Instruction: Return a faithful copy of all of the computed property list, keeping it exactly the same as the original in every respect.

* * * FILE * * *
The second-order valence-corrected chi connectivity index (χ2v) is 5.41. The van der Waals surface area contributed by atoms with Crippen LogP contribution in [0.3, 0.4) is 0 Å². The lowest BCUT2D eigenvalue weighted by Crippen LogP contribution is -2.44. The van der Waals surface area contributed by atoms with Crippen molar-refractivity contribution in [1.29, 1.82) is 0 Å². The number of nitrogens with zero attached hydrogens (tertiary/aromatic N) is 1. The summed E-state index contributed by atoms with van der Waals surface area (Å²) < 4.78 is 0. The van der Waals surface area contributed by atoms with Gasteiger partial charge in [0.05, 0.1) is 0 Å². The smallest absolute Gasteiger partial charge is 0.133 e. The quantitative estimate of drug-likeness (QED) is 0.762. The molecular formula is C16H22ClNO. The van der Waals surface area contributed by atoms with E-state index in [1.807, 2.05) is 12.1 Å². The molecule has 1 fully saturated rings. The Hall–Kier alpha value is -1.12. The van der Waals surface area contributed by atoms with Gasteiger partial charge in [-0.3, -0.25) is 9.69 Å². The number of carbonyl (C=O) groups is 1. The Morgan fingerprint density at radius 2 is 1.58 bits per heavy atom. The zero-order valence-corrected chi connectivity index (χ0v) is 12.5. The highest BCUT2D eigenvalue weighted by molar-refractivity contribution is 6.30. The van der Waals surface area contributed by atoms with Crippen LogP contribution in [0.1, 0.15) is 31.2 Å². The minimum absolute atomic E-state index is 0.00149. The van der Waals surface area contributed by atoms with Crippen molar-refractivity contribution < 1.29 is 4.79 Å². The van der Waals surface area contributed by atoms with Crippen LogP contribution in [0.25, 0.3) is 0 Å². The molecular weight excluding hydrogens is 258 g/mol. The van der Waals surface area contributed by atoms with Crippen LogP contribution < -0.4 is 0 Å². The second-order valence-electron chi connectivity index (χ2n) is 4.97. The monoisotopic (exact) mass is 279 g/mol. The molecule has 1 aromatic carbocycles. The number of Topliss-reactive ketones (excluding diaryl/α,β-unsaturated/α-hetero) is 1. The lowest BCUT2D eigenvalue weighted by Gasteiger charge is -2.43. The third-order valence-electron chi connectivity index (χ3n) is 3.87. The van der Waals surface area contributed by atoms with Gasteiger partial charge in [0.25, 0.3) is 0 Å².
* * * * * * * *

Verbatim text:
The second-order valence-corrected chi connectivity index (χ2v) is 5.41. The van der Waals surface area contributed by atoms with Crippen LogP contribution in [0.3, 0.4) is 0 Å². The lowest BCUT2D eigenvalue weighted by Crippen LogP contribution is -2.44. The van der Waals surface area contributed by atoms with Crippen molar-refractivity contribution in [1.29, 1.82) is 0 Å². The number of nitrogens with zero attached hydrogens (tertiary/aromatic N) is 1. The summed E-state index contributed by atoms with van der Waals surface area (Å²) < 4.78 is 0. The van der Waals surface area contributed by atoms with Gasteiger partial charge in [0.05, 0.1) is 0 Å². The smallest absolute Gasteiger partial charge is 0.133 e. The quantitative estimate of drug-likeness (QED) is 0.762. The molecular formula is C16H22ClNO. The van der Waals surface area contributed by atoms with E-state index in [1.807, 2.05) is 12.1 Å². The molecule has 1 fully saturated rings. The Hall–Kier alpha value is -1.12. The van der Waals surface area contributed by atoms with Gasteiger partial charge in [-0.3, -0.25) is 9.69 Å². The number of carbonyl (C=O) groups is 1. The Morgan fingerprint density at radius 2 is 1.58 bits per heavy atom. The zero-order valence-corrected chi connectivity index (χ0v) is 12.5. The highest BCUT2D eigenvalue weighted by molar-refractivity contribution is 6.30. The van der Waals surface area contributed by atoms with Crippen LogP contribution in [0.1, 0.15) is 31.2 Å². The minimum absolute atomic E-state index is 0.00149. The van der Waals surface area contributed by atoms with Crippen molar-refractivity contribution < 1.29 is 4.79 Å². The van der Waals surface area contributed by atoms with Crippen LogP contribution in [0.25, 0.3) is 0 Å². The molecular weight excluding hydrogens is 258 g/mol. The van der Waals surface area contributed by atoms with Crippen LogP contribution < -0.4 is 0 Å². The second-order valence-electron chi connectivity index (χ2n) is 4.97. The monoisotopic (exact) mass is 279 g/mol. The molecule has 1 aromatic carbocycles. The number of Topliss-reactive ketones (excluding diaryl/α,β-unsaturated/α-hetero) is 1. The lowest BCUT2D eigenvalue weighted by Gasteiger charge is -2.43. The third-order valence-electron chi connectivity index (χ3n) is 3.87. The van der Waals surface area contributed by atoms with Gasteiger partial charge in [0.25, 0.3) is 0 Å².